It was at a high-energy Women in Cybersecurity (WiCyS) conference in Cleveland on March 2022 when Jen Easterly, director of the Cybersecurity and Infrastructure Security Agency (CISA), excitedly told an audience of 1,700 female cybersecurity professionals that she wanted to see more opportunities to bring women into the field.
“We need to get to 50% of cybersecurity by the year 2030. Think we can do it?” Easterly challenged the audience; a question that was received by cheers and enthusiasm.
At the time, Easterly told press that she was used to setting unreasonable goals.
“Right now, we're at 36.4% women at CISA's workforce, but I think we can get to 50% before 2030. Actually, I'm hoping we can get there before 2025,” she said at the event.
A year and a half after that goal was announced, SC Magazine wanted to know: How’s it going?
According to Kiersten Todt, former chief of staff at CISA and still a senior advisor to the agency, they have seen progress, but the objective is not simply to hire for the sake of hiring women.
“What we don’t want is to set goals that are a ‘check-the-box’ exercise,” she told SC Media in an interview. “We’re trying to create organic growth and development that is meaningful for both the short term and long term.”
Todt said the agency currently has 38.5% of employees that identify as female. A year after the initial announcement was made in March, CISA signed a Memorandum of Understanding (MOU) with WiCyS that outlines opportunities for the two organizations to formally partner on bringing awareness and building a pipeline for the next generation of women in cybersecurity, something that has been difficult to do through other initiatives.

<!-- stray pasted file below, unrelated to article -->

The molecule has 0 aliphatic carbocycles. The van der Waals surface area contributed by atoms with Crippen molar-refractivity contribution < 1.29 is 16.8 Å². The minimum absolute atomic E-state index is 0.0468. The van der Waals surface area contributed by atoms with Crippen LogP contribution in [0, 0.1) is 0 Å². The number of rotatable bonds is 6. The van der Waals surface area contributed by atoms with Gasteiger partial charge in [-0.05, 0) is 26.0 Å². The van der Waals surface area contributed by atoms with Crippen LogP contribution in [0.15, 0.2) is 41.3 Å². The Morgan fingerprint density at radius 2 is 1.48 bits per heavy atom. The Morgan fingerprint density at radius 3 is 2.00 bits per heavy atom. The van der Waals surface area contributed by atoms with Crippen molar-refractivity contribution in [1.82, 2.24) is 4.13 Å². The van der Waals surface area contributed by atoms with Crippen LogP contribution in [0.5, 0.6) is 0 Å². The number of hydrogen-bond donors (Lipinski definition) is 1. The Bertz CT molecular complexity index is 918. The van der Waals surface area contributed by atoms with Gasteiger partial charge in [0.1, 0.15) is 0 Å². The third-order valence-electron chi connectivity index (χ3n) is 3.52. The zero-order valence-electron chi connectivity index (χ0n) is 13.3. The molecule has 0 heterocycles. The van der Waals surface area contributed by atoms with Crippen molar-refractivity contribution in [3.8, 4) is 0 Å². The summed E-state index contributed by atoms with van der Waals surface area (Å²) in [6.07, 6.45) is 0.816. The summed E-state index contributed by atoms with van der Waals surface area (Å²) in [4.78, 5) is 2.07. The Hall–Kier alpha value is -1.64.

The Department of Homeland Security (DHS) received authority from Congress to create the Cybersecurity Talent Management System (CTMS), which allows the agency to bypass some of the more onerous aspects of the federal hiring process for cyber roles in 2014. It officially launched in November 2021, and after a slow start, the agency told Nextgov/FCW in August that is has brought on 67 employees through the program thus far.
The partnership between CISA and WiCyS is one of several initiatives in the agency that is part of a larger ongoing mission to recruit diverse cybersecurity talent, because gender diversity is only one part of the goal. In 2021, CISA awarded $2 million in grants to organizations that aim to develop cyber workforce training programs. The NPower and CyberWarrior organizations, are two organizations that received grants. Both are focused on unemployed, underemployed, and underserved communities in urban and rural areas, including women, racial minorities, and veterans.
According to CISA, to date, NPower and CyberWarrior have recruited, placed, and graduated 172 participants combined. Out of the 172 participants, 30 participants have been placed in apprenticeships and 42% of graduates have been placed in cyber jobs.
“There’s an interesting balance to strike,” said Todt. “When you set a goal, you don’t want a ruthless pursuit of that goal. You want to see a more diverse workforce that looks across all identifiers of diversity.”
“Someone here that looks like me”
Clar Rosso, CEO of (ISC)2, a member association for cybersecurity professionals, said that overall, women comprise about 25% of the workforce nationally in cybersecurity. But data pulled from the (ISC)2 2023 Workforce Study, which includes answers from 5,915 respondents in the industry, finds just 18% of women are working in cybersecurity roles in government.